Just a heads up, this isn't a calculus problem.
Anyways, I believe you can only factor a quadratic strictly into the form when
You can still factor by grouping though.
In general for a quadratic equation ax^2 + bx + c = 0 for factorization just write the product of the coefficient of x^2 and constant, in this case ac. Thereafter find such factors of the product ac such that their sum is equal to the coefficient of x. there after split the middle term and group into factors.
The reason I put it in calculus is because im doing a partial fraction integral and need to seperate the denomenamtor.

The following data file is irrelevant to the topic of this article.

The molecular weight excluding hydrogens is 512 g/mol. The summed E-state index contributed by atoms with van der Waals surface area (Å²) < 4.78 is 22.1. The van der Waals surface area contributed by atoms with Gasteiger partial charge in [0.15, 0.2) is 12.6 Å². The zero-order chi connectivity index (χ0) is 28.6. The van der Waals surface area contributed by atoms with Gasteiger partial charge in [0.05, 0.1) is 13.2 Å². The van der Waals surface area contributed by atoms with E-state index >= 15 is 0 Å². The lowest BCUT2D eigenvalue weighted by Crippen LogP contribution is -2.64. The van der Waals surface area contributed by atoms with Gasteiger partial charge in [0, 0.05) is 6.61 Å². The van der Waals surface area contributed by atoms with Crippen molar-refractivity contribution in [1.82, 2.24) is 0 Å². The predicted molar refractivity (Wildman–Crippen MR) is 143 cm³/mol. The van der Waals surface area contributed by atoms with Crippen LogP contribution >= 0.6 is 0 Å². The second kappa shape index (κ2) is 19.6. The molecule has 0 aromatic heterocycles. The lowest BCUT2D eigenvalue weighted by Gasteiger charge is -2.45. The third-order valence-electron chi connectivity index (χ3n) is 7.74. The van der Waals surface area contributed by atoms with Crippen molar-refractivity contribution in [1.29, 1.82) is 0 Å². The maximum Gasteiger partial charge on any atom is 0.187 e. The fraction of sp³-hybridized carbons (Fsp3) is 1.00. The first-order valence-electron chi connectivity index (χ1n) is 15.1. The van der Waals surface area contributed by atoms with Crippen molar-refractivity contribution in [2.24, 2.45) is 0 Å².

I'm still confused how to use the quadratic formula to factor into (x )(x )
Because I get .5 and -1 from the quadratic formula
However graphing (x-.5)(x+1) does not give the same as the original equation :S
in this case your equation is 2x^2 + x - 1
step 1: Product of coefficient of x square 9 in this case = 2 0 and constant term 9 in this case = -1 ) is = -2
step 2. factors of -2 are
-2 = 1x -2 = -1 x 2
step 3. select the factors whose sum is equal to the coefficient of x. in this case 2 + ( -1 ) = 1
step 4. split the middle term with these factors.
2x^2 + 2x - x - 1 = 2x ( x + 1 ) -1 ( x + 1 ) = ( x+1 ) ( 2x - 1)